Both the waypoint system and AI panel are powerful when used alone, but when used in conjunction with one another, they allow you to execute extremely complex strategic maneuvers. For example, you could send a unit group along a path into the enemy base, then give them orders to search and destroy and to retreat to a repair facility after taking minimal damage. They will reach the base, spread out, and then quickly retreat, drawing out the enemy troops in the process. By careful placement of the repair facility to which they are returning (buildings can be placed anywhere on the map), the pursuing enemies could be drawn directly into an ambush, carried out by a second group located in a highly favorable position, with orders not to move from it. Meanwhile, a third formation could be sent along a set path into the heart of the weakly defended enemy base, with their end point near a critical installation (such as a power plant), which they can then attack, crippling the base.

This level of strategic depth would be enough in and of itself to recommend Dark Reign. But there is much more to consider. The unit design in particular is worth noting, as it offers exceptional variety and balance while at the same time maintaining a clear (and consistent) distinction between the two sides. The computer AI is quite good, attacking in swarms, retreating when outnumbered or outgunned, and brutally impervious to basic tank-rush tactics. Dark Reign's dual resource management (one earns money, the other speeds production) adds yet another degree of depth to the game.

The only components that are somewhat disappointing are Dark Reign's line-of-sight and 3D terrain features. While both work to a degree, neither has quite the impact on gameplay that one would expect. While the slope (as well as the composition) of the terrain does clearly affect unit movement speed, it rarely matters that one takes the "high" ground - range and accuracy of weapons are negligibly affected (if at all), and the increase in visual range is minor. And while the line-of-sight feature does offer a new twist on enemy encounters, it's more of an annoyance than anything else.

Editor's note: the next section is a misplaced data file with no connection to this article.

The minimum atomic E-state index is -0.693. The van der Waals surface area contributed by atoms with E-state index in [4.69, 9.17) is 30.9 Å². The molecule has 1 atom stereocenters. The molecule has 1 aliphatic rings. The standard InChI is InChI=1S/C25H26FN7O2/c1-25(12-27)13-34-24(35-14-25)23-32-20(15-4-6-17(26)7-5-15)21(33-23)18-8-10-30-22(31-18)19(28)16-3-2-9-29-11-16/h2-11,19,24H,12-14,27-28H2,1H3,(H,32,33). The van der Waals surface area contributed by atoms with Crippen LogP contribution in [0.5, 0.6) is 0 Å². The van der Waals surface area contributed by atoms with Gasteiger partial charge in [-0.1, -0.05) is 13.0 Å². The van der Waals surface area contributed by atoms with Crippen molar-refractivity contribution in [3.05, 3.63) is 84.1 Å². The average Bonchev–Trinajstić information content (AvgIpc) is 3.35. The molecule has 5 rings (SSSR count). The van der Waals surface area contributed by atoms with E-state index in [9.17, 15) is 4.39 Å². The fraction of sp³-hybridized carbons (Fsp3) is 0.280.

All this may sound like a lot to take in, and it is. Fortunately, Dark Reign includes an excellent series of tutorials that gently introduce you to the game's many unique facets. It's also comforting to know that it is not necessary to understand all, or even most, of Dark Reign's more subtle features in the early missions - experienced gamers will be able to start playing without even reading the manual. The game presents the player with a smooth and steady learning curve, and by the later missions, you will be well equipped to take full advantage of all of the strategic options at your disposal.

Even once you've mastered the solo missions, you'll still get plenty more out of the game. The multiplayer version, which supports up to eight players on a LAN, four players over the Internet, and two players using a direct modem connection, is extremely easy to use. Just click on multiplayer, and within moments you'll be logged onto the Dark Reign Server, where matches are continually launched.

Another of Dark Reign's special features is its bundled construction kit. With it, you can (relatively) easily construct your own levels and maps, complete with any terrain, buildings, or features you want, as well as set unit distribution, behavior, and stats. While most players will find the bundled multiplayer maps (there are some 20 in all, including maps designed specifically for various numbers of players) to be more than enough, the construction kit ensures that new maps will be continually available on the Web.

There is much more that could be said about Dark Reign, but potential buyers of the game have surely heard enough already. This is one of the best real-time strategy games ever (Total Annihilation and the upcoming Starcraft are the two potential contemporary competitors) and one of the most impressive games released this year in any genre. We'll be playing it for many months to come.

The Good

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The Bad